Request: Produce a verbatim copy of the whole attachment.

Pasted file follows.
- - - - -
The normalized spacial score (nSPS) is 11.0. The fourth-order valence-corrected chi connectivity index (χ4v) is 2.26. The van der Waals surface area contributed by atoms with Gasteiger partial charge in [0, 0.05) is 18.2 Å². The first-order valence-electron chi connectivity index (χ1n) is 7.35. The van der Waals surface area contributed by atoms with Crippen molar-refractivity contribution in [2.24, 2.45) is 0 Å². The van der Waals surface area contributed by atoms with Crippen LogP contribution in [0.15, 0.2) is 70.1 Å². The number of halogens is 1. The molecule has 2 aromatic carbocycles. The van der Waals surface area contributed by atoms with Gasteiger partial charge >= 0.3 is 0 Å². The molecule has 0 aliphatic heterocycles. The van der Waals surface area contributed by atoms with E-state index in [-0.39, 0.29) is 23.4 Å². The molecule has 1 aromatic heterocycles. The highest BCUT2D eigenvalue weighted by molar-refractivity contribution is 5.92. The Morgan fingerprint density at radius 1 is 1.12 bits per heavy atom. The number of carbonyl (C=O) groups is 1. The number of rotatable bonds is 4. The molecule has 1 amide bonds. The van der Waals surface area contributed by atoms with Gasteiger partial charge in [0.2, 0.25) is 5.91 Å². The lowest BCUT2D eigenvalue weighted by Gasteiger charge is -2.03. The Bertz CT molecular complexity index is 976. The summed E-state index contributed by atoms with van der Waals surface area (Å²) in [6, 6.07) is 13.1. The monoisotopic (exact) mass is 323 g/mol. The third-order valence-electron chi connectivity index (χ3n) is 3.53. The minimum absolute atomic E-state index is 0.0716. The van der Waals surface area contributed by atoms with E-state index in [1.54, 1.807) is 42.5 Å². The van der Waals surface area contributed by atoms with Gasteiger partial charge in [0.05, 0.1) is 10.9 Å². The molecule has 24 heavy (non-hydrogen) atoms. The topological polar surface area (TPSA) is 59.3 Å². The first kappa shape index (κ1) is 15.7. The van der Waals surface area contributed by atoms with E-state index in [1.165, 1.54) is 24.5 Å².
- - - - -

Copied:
The normalized spacial score (nSPS) is 11.0. The fourth-order valence-corrected chi connectivity index (χ4v) is 2.26. The van der Waals surface area contributed by atoms with Gasteiger partial charge in [0, 0.05) is 18.2 Å². The first-order valence-electron chi connectivity index (χ1n) is 7.35. The van der Waals surface area contributed by atoms with Crippen molar-refractivity contribution in [2.24, 2.45) is 0 Å². The van der Waals surface area contributed by atoms with Crippen LogP contribution in [0.15, 0.2) is 70.1 Å². The number of halogens is 1. The molecule has 2 aromatic carbocycles. The van der Waals surface area contributed by atoms with Gasteiger partial charge >= 0.3 is 0 Å². The molecule has 0 aliphatic heterocycles. The van der Waals surface area contributed by atoms with E-state index in [-0.39, 0.29) is 23.4 Å². The molecule has 1 aromatic heterocycles. The highest BCUT2D eigenvalue weighted by molar-refractivity contribution is 5.92. The Morgan fingerprint density at radius 1 is 1.12 bits per heavy atom. The number of carbonyl (C=O) groups is 1. The number of rotatable bonds is 4. The molecule has 1 amide bonds. The van der Waals surface area contributed by atoms with Gasteiger partial charge in [0.2, 0.25) is 5.91 Å². The lowest BCUT2D eigenvalue weighted by Gasteiger charge is -2.03. The Bertz CT molecular complexity index is 976. The summed E-state index contributed by atoms with van der Waals surface area (Å²) in [6, 6.07) is 13.1. The monoisotopic (exact) mass is 323 g/mol. The third-order valence-electron chi connectivity index (χ3n) is 3.53. The minimum absolute atomic E-state index is 0.0716. The van der Waals surface area contributed by atoms with E-state index in [1.54, 1.807) is 42.5 Å². The van der Waals surface area contributed by atoms with Gasteiger partial charge in [0.05, 0.1) is 10.9 Å². The molecule has 24 heavy (non-hydrogen) atoms. The topological polar surface area (TPSA) is 59.3 Å². The first kappa shape index (κ1) is 15.7. The van der Waals surface area contributed by atoms with E-state index in [1.165, 1.54) is 24.5 Å².